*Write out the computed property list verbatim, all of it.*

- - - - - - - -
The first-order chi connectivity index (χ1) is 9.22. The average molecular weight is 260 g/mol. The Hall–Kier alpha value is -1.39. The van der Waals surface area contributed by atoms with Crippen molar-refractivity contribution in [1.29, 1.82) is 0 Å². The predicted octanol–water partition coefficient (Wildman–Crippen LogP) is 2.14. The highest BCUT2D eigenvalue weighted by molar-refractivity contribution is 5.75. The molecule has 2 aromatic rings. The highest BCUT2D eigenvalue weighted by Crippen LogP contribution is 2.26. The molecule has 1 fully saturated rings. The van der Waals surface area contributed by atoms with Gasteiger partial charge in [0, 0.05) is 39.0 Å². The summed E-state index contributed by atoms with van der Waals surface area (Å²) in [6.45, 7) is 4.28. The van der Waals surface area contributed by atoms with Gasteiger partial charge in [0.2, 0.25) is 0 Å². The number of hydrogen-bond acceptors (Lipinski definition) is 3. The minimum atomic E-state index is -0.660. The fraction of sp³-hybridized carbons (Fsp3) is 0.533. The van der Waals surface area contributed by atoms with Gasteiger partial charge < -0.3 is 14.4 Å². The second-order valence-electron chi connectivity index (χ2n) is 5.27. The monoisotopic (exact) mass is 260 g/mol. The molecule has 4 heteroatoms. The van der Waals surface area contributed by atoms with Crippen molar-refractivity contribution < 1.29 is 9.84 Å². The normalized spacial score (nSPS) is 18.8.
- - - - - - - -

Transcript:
The first-order chi connectivity index (χ1) is 9.22. The average molecular weight is 260 g/mol. The Hall–Kier alpha value is -1.39. The van der Waals surface area contributed by atoms with Crippen molar-refractivity contribution in [1.29, 1.82) is 0 Å². The predicted octanol–water partition coefficient (Wildman–Crippen LogP) is 2.14. The highest BCUT2D eigenvalue weighted by molar-refractivity contribution is 5.75. The molecule has 2 aromatic rings. The highest BCUT2D eigenvalue weighted by Crippen LogP contribution is 2.26. The molecule has 1 fully saturated rings. The van der Waals surface area contributed by atoms with Gasteiger partial charge in [0, 0.05) is 39.0 Å². The summed E-state index contributed by atoms with van der Waals surface area (Å²) in [6.45, 7) is 4.28. The van der Waals surface area contributed by atoms with Gasteiger partial charge in [0.2, 0.25) is 0 Å². The number of hydrogen-bond acceptors (Lipinski definition) is 3. The minimum atomic E-state index is -0.660. The fraction of sp³-hybridized carbons (Fsp3) is 0.533. The van der Waals surface area contributed by atoms with Gasteiger partial charge < -0.3 is 14.4 Å². The second-order valence-electron chi connectivity index (χ2n) is 5.27. The monoisotopic (exact) mass is 260 g/mol. The molecule has 4 heteroatoms. The van der Waals surface area contributed by atoms with Crippen molar-refractivity contribution < 1.29 is 9.84 Å². The normalized spacial score (nSPS) is 18.8.